Prices in Malaysia range from RM439 – RM699, and you can buy them from FitFlop Malaysia. List of stores on their Facebook page. 

 

So, which one’s your fave? Lemme know in the comments below! 🙂

 

Piaget Style Icon – Jackie Kennedy

She was a media darling and one of the most photographed ladies in America in the 1960s. Even today, her influence resonates through in modern fashion and pop culture. She gave us the signature sleeveless A-line dresses, above the elbow gloves, low heel pumps, clean cut suits with skirt hem to the middle of the knee, and pillbox hats. I’m talking about Jacqueline Onassis Kennedy, First Lady, or Jackie as she is fondly known among the masses.

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Pablo Larrain’s latest feature film, Jackie, offers a new take on this well-loved American cultural and style icon. Starring Natalie Portman, the movie is a blend of fiction and nonfiction, an unflinching portrait of a woman in the public eye as the wife of one of America’s most well-known presidents, John F Kennedy. The story follows the last four days in Jackie’s life before the assassination of her husband.

The character is well known for her elegant fashion and accessories, including some fine time pieces. In the film, she will be wearing her original gold Piaget watch and other jewelry pieces. Here’s a look at the watch, re-released to coincide with the film:

 

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Featuring an oval jade dial set with diamonds and green tourmalines, the watch is fitted with a supple fabric-like bracelet made from gold mesh – highlighting the brand’s fine goldsmithing techniques and beautiful coloured stones. There are also two other versions, one in blue and other in red.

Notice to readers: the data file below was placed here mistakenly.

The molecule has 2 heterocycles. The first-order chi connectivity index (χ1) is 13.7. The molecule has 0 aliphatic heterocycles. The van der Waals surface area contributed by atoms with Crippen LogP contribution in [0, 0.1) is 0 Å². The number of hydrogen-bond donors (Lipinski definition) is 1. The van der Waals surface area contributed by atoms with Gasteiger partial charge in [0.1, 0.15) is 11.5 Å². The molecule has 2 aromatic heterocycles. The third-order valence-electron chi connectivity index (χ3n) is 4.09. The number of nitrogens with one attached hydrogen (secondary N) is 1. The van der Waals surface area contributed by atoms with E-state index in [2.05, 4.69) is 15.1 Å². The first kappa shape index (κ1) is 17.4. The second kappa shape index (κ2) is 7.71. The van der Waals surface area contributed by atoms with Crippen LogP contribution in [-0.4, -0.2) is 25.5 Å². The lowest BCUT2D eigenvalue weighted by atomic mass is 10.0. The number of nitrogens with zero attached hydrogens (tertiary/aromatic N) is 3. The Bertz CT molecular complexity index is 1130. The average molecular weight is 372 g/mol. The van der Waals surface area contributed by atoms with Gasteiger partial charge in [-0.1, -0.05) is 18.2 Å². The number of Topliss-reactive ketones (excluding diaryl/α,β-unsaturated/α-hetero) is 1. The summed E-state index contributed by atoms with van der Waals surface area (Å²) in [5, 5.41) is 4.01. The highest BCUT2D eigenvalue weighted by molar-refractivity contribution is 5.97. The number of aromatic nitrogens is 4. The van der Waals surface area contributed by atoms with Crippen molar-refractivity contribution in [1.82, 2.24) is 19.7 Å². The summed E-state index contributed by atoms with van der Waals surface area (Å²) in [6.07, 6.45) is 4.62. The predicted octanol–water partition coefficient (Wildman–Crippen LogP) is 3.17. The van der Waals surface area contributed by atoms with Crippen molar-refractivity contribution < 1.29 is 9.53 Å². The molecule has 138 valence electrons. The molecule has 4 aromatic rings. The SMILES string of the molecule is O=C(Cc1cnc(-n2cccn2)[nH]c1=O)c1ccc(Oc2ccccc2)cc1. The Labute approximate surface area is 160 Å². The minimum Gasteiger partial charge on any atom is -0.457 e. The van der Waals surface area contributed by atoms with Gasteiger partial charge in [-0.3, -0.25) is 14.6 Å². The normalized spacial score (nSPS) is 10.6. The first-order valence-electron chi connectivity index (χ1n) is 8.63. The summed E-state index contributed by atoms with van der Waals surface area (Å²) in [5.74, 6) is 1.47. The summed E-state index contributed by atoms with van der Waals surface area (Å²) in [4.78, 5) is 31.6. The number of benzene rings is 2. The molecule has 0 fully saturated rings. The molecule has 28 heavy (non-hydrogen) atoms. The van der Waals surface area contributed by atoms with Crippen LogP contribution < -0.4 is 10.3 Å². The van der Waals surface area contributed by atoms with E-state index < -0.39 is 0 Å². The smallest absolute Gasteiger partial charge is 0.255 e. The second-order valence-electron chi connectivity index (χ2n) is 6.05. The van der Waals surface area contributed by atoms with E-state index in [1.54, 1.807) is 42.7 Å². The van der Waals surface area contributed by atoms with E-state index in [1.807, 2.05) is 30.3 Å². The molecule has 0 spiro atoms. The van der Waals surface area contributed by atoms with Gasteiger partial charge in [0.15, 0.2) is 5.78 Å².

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The collection will be available for sale from January 2017 onwards.

piaget.com

National Textile Museum, Kuala Lumpur Malaysia

Ever since the dawn of man, we’ve used all manner of materials to clothe ourselves – from tree bark and fur to flax, cotton and silk. In the early days, perhaps this was more a necessity to protect against the elements; but as human culture and civilization grew, textiles became richer and more detailed: a symbol of wealth and power, or as an important part of religious and social rituals

The National Textile Museum in Kuala Lumpur offers visitors a chance to look at the rich history and awesome art behind the textiles of this region. It’s a great place to check out if you’re ever in the Merdeka Square area.

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The museum itself was opened in 2010, but the building’s history dates way back to 1905. Originally built to house the headquarters of the Federated Malay States Railways, it shares the same Indo-Saracenic Revival architecture like the Sultan Abdul Samad Building just across the road. Later, it would house the Selangor Public Works department, the Malaysian Central Bank, Agricultural Bank of Malaysia, Malaysian Craft and High Court.

Entrance to the museum is free.

 

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Spanning two floors, the exhibits are divided into several galleries. We start off by checking out the lovely prints, techniques and materials used in the production of Malaysian Batik. Widely considered a national heritage, this unique textile is made by using wax-resist dyeing. The artist will draw patterns with a tool called canting, or print them with a stamp. Since the wax resists dyes, it allows the maker to soak the cloth in one color, remove the wax with boiling water, and then repeating the process until a colourful tapestry is achieved.